We will now assume that you have become proficient

enough to warrant an attempt at the construction of a

real flying machine--one that will not only remain suspended

in the air at the will of the operator, but make

respectable progress in whatever direction he may desire to go.

The glider, it must be remembered, is not

steerable, except to a limited extent, and moves only in

one direction--against the wind
Besides this its power

of flotation--suspension in the air--is circumscribed.

Larger Surface Area Required.

The real flying machine is the glider enlarged, and

equipped with motor and propeller. The first thing to

do is to decide upon the size required. While a glider

of 20 foot spread is large enough to sustain a man it

could not under any possible conditions, be made to rise

with the weight of the motor, propeller and similar

equipment added. As the load is increased so must the

surface area of the planes be increased. Just what this

increase in surface area should be is problematical as

experienced aviators disagree, but as a general proposition

it may be placed at from three to four times the area of

a 20-foot glider.[3]

[3] See chapter XXV.

Some Practical Examples.

The Wrights used a biplane 41 feet in spread, and 6 1/2

ft. deep. This, for the two planes, gives a total surface

area of 538 square feet, inclusive of auxiliary planes.

This sustains the engine equipment, operator, etc., a total

weight officially announced at 1,070 pounds. It shows

a lifting capacity of about two pounds to the square

foot of plane surface, as against a lifting capacity of

about 1/2 pound per square foot of plane surface for the

20-foot glider. This same Wright machine is also reported

to have made a successful flight, carrying a total

load of 1,100 pounds, which would be over two pounds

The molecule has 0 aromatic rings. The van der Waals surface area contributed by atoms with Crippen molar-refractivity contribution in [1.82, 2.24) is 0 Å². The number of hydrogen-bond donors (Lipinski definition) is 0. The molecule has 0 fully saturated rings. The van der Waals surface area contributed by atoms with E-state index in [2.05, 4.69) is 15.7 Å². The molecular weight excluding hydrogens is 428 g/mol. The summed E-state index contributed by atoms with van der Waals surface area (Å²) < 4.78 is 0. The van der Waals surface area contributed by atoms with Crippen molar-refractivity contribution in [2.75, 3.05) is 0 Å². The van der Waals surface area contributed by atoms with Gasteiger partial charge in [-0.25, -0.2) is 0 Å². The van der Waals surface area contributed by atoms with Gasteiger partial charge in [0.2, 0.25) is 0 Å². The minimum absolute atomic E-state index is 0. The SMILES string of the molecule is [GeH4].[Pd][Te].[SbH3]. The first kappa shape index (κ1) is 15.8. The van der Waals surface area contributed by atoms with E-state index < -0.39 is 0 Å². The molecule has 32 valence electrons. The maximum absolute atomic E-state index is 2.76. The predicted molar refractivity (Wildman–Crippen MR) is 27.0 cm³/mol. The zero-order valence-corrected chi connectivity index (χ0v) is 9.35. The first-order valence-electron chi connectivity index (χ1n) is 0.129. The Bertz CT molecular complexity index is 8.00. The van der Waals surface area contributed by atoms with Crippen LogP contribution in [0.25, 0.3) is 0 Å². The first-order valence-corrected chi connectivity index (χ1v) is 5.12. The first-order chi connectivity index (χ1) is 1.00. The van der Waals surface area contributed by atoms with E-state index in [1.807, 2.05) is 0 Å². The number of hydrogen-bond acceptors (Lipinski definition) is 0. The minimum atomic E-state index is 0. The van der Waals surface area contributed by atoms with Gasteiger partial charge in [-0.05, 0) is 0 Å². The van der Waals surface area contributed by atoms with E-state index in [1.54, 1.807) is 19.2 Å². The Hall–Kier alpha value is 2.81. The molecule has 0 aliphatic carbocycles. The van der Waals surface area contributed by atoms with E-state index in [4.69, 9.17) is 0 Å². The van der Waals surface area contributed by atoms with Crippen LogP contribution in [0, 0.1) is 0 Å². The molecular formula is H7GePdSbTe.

for each square foot of surface area, which, with auxiliary

planes, is 538 square feet.

To attain the same results in a monoplane, the single

surface would have to be 60 feet in spread and 9 feet

deep. But, while this is the mathematical rule, Bleriot

has demonstrated that it does not always hold good.

On his record-breaking trip across the English channel,

July 25th, 1909, the Frenchman was carried in a

monoplane 24 1/2 feet in spread, and with a total sustaining

surface of 150 1/2 square feet. The total weight of

the outfit, including machine, operator and fuel sufficient

for a three-hour run, was only 660 pounds. With

an engine of (nominally) 25 horsepower the distance of

21 miles was covered in 37 minutes.

Which is the Best?

Right here an established mathematical quantity is

involved. A small plane surface offers less resistance

to the air than a large one and consequently can attain

a higher rate of speed. As explained further on in this

chapter speed is an important factor in the matter of

weight-sustaining capacity. A machine that travels one-

third faster than another can get along with one-half the

surface area of the latter without affecting the load. See

the closing paragraph of this chapter on this point. In

theory the construction is also the simplest, but this is

not always found to be so in practice. The designing

and carrying into execution of plans for an extensive

area like that of a monoplane involves great skill and

cleverness in getting a framework that will be strong

enough to furnish the requisite support without an undue excess

of weight. This proposition is greatly simplified

in the biplane and, while the speed attained by the latter

may not be quite so great as that of the monoplane, it

has much larger weight-carrying capacity.

Proper Sizes For Frame.

Allowing that the biplane form is selected the construction

may be practically identical with that of the

20-foot glider described in chapter V., except as to size

and elimination of the armpieces. In size the surface

planes should be about twice as large as those of the

20-foot glider, viz: 40 feet spread instead of 20, and 6 feet

deep instead of 3. The horizontal beams, struts, stanchions,